While traipsing through the Easton Farmer's Market this weekend (that's right, I said "traipse"), on the hunt for new and interesting types of garlic to plant, I happened upon this freshly harvested ginger root. It looks and smells pure and magnificent - the ginger equivalent of the new baby smell, but minus the diaper aroma. And it looks so alive, unlike the gnarled old rhizomes gracing the grocery store shelves. Something about it seems very plantable. I quickly grabbed a handful, planning on planting half my purchase.
Ginger is regularly used in my household in cooking, as well as in home remedies. It's normally associated with stomach upset and nausea relief, but is also used in treatment for the common cold due to it's reputed anti-inflammatory and cough-inhibiting characteristics. Ginger is the main ingredient in my favorite cold remedy drink, author Elizabeth Gilbert's "Big Magic Chai". Or, it's the main ingredient when I make it. That recipe in itself is enough motivation for me to want to have harvestable fresh ginger whenever I want it!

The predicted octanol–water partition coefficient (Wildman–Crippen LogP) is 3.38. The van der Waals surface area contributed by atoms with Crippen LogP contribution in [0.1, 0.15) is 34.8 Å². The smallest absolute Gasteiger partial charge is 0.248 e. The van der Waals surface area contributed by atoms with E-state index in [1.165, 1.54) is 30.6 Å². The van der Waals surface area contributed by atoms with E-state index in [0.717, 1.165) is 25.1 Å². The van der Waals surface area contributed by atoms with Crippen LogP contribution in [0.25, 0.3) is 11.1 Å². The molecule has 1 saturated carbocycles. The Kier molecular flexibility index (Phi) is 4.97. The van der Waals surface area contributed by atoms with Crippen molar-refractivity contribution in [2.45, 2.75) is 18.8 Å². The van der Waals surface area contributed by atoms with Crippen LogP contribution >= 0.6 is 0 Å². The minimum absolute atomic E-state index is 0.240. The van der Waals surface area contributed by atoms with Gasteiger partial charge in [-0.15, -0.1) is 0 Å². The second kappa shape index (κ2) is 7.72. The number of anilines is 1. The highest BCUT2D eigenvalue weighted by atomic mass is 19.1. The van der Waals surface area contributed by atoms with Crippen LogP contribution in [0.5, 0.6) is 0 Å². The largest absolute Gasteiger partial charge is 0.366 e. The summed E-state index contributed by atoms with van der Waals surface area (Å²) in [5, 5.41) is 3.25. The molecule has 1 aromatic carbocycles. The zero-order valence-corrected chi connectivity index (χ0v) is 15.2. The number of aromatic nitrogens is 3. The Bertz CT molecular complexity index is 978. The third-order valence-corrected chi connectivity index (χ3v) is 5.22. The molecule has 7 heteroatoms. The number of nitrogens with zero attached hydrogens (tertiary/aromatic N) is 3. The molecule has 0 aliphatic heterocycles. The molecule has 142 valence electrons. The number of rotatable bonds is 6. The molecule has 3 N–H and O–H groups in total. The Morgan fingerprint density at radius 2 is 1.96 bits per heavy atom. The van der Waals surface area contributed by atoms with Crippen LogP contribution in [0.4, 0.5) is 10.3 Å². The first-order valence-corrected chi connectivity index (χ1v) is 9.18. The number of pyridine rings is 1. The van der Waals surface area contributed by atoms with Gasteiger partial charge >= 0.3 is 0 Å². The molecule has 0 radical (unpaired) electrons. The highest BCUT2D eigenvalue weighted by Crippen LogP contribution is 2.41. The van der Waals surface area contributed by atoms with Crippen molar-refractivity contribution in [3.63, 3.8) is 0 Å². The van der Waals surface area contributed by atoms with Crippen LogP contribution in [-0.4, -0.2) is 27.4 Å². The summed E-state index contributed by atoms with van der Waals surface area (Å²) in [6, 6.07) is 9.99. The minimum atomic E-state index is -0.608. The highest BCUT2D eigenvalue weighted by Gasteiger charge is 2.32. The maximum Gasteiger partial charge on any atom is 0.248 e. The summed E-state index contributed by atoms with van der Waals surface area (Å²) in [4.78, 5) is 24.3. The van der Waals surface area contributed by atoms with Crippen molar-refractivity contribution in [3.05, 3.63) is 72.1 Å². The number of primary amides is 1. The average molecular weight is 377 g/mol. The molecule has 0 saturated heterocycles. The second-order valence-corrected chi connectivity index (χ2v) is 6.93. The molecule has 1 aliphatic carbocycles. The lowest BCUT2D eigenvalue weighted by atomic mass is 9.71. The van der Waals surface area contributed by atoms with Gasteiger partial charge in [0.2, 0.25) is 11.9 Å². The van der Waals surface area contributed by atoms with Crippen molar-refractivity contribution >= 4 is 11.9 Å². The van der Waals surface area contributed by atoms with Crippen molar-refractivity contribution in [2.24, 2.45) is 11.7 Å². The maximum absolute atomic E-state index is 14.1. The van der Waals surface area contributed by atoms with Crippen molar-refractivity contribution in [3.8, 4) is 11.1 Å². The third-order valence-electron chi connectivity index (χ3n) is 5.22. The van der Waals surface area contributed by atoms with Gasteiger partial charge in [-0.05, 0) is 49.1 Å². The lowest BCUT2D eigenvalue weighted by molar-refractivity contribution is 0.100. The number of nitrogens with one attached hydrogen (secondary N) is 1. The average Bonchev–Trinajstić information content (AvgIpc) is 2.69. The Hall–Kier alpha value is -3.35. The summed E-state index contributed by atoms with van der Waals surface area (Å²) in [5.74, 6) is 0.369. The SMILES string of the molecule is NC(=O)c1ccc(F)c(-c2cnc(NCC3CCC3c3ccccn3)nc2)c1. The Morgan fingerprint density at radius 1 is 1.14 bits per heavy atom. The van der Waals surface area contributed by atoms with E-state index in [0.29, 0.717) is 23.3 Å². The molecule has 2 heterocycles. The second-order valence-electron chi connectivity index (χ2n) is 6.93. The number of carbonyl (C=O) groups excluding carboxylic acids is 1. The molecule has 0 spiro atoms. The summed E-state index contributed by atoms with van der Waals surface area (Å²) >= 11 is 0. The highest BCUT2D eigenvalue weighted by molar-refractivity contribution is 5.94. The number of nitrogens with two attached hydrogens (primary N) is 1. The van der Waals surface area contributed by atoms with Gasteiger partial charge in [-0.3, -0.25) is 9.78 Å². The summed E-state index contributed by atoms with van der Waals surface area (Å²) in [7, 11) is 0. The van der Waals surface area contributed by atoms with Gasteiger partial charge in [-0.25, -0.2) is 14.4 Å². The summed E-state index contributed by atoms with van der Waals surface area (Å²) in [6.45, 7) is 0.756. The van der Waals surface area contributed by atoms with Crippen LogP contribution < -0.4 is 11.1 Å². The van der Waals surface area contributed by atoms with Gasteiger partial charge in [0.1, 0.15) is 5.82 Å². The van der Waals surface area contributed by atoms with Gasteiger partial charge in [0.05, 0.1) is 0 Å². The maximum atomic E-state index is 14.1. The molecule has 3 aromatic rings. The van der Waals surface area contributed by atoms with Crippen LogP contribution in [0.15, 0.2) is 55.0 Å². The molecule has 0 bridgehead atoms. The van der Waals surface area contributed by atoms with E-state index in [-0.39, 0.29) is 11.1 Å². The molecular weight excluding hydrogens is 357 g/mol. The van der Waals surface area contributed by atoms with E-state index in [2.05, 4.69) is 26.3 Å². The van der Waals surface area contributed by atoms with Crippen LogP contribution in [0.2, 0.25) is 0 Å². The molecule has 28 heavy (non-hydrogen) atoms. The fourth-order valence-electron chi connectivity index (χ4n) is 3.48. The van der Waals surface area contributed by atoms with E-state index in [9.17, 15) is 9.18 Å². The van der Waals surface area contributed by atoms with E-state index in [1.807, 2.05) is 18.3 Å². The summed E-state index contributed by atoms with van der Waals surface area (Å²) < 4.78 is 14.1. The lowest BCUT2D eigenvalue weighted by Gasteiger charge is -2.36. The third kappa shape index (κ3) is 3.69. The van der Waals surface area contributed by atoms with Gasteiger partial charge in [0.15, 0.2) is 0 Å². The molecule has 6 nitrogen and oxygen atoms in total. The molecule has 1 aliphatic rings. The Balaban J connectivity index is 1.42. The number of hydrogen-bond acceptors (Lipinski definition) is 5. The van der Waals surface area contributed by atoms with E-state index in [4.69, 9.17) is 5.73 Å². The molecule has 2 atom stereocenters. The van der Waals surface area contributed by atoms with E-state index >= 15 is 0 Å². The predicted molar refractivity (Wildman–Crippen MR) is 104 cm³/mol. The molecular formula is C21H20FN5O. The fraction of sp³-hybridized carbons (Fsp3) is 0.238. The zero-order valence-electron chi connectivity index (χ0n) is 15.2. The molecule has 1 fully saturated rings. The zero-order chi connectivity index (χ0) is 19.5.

Other natural remedies made with ginger, according to "Herb Companion" magazine:
As a tropical plant native to Southern Asia, ginger has a few basic needs:
A normal growing season for ginger would be ten months, but who has that kind of patience? I'm going to give it a few months and check to see if any of my guys are growing, and then harvest from the new outer growth while keeping the main growing rhizome planted. The ginger plant leaves can also be used as an aromatic in cooking broths and stuffings, the same way lemongrass would be treated.
Will this work? I have no idea. But for a couple bucks, and the possibility of oodles of fresh ginger, it's worth finding out. I'll report back on my highly scientific research project this winter. Thanks for reading!
I am Laura; lover of plants, fan of words, drinker of wine, practitioner of yoga, planner of schemes, and conductor of the family crazy train, Check here for gardening tips (because I can't stand the word "hacks"), harvest recipes, and crafty projects.